From the September 9, 2009 New York Post
September 9, 2009
by Irwin Stelzer
There was a time when the US Treasury secre tary would stand on the steps of the Treasury building and pronounce America's policy of maintaining a strong dollar. No longer -- for two reasons.
First, the Obama administration doesn't seem to have any policy concerning the dollar. And, second, the incumbent secretary, Timothy Geithner, would be paid no attention were he to make such a declaration while simultaneously peddling another huge stack of IOUs as the president's deficits rise ever higher. (This year's red ink is set to hit $1.6 trillion -- and Congress will have to raise the legal limit on federal debt beyond $12.1 trillion sometime next month). And while Federal Reserve Chairman Ben Bernanke continues to print money.
More important, China's president, Hu Jintao, wouldn't be convinced. He intends to make his view known -- again -- when he meets with President Obama on Sept. 24-25 at the G20 summit in Pittsburgh.
China has been sending us all sorts of goods, and we've been sending them bits of green paper with pictures of American presidents. Those dollars, and the Treasury IOUs that they purchase, lie in the vaults of China's central banks.
Good for us, in a way: China's purchases of our Treasury paper keep interest rates down, a stimulus to our economic recovery. But not so good for China -- if that pile of dollar-denominated assets deteriorates in value significantly.
Which the Chinese fear will happen if the printing presses keep churning out more dollars, triggering higher inflation. Bernanke says he'll call back those dollars at some point, but his declarations bring to mind the famous prayer of St. Augustine in his dissolute youth -- "Lord, make me chaste -- but not yet." And Obama seems of the same persuasion when it comes to his deficits.
The Chinese have been ratcheting up the pressure on Obama and the Fed by musing aloud about finding a replacement for the dollar as the world's reserve currency. France heartily supports such an effort -- mainly to take the American "hyperpower" down a peg, a consistent goal of French foreign policy. Russia, naturally, joins the anti-dollar parade. The United Nations is also an enthusiast for an alternative to the dollar -- preferably one that can be managed by you-know-who on the East River.
All this has had some effect. The Chinese are making a few deals where they accept payment in the currency of the buyer rather than in dollars (most notably with Brazil, which they're wooing as a future oil supplier). And some nations are raising their contributions to the International Monetary Fund to support that agency's semi-currency for use in trade deals.
Yet, when the world economy is under real strain, a "flight to safety" still takes most countries back to the greenback. But we can't count on that forever.
Geithner has tried to placate China by promising that the flood of red ink will be brought under control. But even Obama economic adviser Larry Summers, who has reason to downplay the problem now that it's high on voters' list of worries, says the fiscal deficit won't reach sustainable levels until 2013 -- much less fade away.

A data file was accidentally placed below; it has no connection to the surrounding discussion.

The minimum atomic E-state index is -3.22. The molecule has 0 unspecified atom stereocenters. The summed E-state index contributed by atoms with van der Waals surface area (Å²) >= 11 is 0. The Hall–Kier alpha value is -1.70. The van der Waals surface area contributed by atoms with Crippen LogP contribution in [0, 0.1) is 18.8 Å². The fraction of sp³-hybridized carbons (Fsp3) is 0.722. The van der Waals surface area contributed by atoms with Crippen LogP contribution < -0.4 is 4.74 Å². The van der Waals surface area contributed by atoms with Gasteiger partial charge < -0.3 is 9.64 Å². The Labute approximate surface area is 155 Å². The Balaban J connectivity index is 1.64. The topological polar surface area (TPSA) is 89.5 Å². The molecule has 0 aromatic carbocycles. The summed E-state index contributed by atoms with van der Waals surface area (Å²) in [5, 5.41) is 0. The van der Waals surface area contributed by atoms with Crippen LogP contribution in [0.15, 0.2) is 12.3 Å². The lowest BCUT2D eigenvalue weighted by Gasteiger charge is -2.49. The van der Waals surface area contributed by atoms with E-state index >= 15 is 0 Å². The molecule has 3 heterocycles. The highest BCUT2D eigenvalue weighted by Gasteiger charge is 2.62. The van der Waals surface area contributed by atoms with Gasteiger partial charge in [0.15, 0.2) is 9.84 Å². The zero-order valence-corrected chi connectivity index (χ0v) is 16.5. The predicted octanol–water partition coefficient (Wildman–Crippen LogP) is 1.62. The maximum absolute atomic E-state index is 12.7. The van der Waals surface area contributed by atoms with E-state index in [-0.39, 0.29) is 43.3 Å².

That's not soon enough to suit the Chinese, who nevertheless want the Obama team to keep stimulating the economy rather than cut spending. They don't like our deficits, but they like a US slowdown even less, because they need our market to absorb their goods.
Where will all this end? The dollar will remain the dominant world currency, thanks to the stability of our political system and the rule of law that isn't a feature of many other economies. Some people are indeed buying euros and other currencies from time to time, but not in amounts that threaten the dollar's primacy. And the Chinese, stuck with a trillion dollars worth of our paper, aren't likely to drive down the value of that hoard by selling large amounts of dollar-denominated assets.
More likely, as the dollar declines in response to Obama's deficits, imports will become more expensive while our exports become more competitive. Add the fact that we are saving more, and we can expect our trade deficit to shrink -- and with it the outflow of dollars. That will stem or slow the slide in the dollar's value at some point, and might even reverse it, if Obama gets the deficit under control.
Either way, there's no currency on the scene or in prospect that can replace the dollar as the currency of choice for most of the world.
Irwin Stelzer is a Senior Fellow and Director of Economic Policy Studies for the Hudson Institute. He is also the U.S. economist and political columnist for The Sunday Times (London) and The Courier Mail (Australia), a columnist for The New York Post, and an honorary fellow of the Centre for Socio-Legal Studies for Wolfson College at Oxford University. He is the founder and former president of National Economic Research Associates and a consultant to several U.S. and United Kingdom industries on a variety of commercial and policy issues. He has a doctorate in economics from Cornell University and has taught at institutions such as Cornell, the University of Connecticut, New York University, and Nuffield College, Oxford.
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